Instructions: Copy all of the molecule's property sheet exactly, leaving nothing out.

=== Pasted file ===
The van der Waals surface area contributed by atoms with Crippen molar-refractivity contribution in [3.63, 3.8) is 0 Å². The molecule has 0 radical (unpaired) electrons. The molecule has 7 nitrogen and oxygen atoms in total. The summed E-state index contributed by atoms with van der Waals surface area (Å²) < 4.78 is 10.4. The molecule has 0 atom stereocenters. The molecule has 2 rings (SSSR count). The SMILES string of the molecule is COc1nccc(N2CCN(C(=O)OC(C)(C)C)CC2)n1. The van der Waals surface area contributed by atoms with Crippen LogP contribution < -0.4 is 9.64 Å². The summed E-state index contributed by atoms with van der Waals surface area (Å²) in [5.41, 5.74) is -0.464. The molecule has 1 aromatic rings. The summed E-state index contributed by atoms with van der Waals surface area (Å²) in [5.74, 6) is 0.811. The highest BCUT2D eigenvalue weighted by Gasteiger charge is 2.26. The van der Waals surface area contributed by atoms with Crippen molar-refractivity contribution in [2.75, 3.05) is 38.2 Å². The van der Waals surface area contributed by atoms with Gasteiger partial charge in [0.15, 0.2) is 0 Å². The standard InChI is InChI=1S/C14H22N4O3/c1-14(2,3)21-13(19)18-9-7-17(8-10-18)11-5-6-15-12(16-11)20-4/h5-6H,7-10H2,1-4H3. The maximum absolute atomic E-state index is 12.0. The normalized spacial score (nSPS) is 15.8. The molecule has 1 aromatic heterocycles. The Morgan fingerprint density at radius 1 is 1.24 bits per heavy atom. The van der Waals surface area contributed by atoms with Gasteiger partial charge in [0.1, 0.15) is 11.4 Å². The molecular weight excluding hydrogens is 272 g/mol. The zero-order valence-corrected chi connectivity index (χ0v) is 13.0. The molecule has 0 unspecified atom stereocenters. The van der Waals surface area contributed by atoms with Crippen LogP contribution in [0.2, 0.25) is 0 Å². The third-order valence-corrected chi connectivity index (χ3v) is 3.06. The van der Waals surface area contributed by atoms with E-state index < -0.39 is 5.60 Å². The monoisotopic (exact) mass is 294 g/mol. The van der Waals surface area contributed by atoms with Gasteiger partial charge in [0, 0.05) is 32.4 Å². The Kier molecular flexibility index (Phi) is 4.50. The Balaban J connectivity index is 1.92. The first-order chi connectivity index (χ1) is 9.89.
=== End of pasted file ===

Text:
The van der Waals surface area contributed by atoms with Crippen molar-refractivity contribution in [3.63, 3.8) is 0 Å². The molecule has 0 radical (unpaired) electrons. The molecule has 7 nitrogen and oxygen atoms in total. The summed E-state index contributed by atoms with van der Waals surface area (Å²) < 4.78 is 10.4. The molecule has 0 atom stereocenters. The molecule has 2 rings (SSSR count). The SMILES string of the molecule is COc1nccc(N2CCN(C(=O)OC(C)(C)C)CC2)n1. The van der Waals surface area contributed by atoms with Crippen LogP contribution < -0.4 is 9.64 Å². The summed E-state index contributed by atoms with van der Waals surface area (Å²) in [5.41, 5.74) is -0.464. The molecule has 1 aromatic rings. The summed E-state index contributed by atoms with van der Waals surface area (Å²) in [5.74, 6) is 0.811. The highest BCUT2D eigenvalue weighted by Gasteiger charge is 2.26. The van der Waals surface area contributed by atoms with Crippen molar-refractivity contribution in [2.75, 3.05) is 38.2 Å². The van der Waals surface area contributed by atoms with Gasteiger partial charge in [0.15, 0.2) is 0 Å². The standard InChI is InChI=1S/C14H22N4O3/c1-14(2,3)21-13(19)18-9-7-17(8-10-18)11-5-6-15-12(16-11)20-4/h5-6H,7-10H2,1-4H3. The maximum absolute atomic E-state index is 12.0. The normalized spacial score (nSPS) is 15.8. The molecule has 1 aromatic heterocycles. The Morgan fingerprint density at radius 1 is 1.24 bits per heavy atom. The van der Waals surface area contributed by atoms with Gasteiger partial charge in [0.1, 0.15) is 11.4 Å². The molecular weight excluding hydrogens is 272 g/mol. The zero-order valence-corrected chi connectivity index (χ0v) is 13.0. The molecule has 0 unspecified atom stereocenters. The van der Waals surface area contributed by atoms with Crippen LogP contribution in [0.2, 0.25) is 0 Å². The third-order valence-corrected chi connectivity index (χ3v) is 3.06. The van der Waals surface area contributed by atoms with E-state index < -0.39 is 5.60 Å². The monoisotopic (exact) mass is 294 g/mol. The van der Waals surface area contributed by atoms with Gasteiger partial charge in [0, 0.05) is 32.4 Å². The Kier molecular flexibility index (Phi) is 4.50. The Balaban J connectivity index is 1.92. The first-order chi connectivity index (χ1) is 9.89.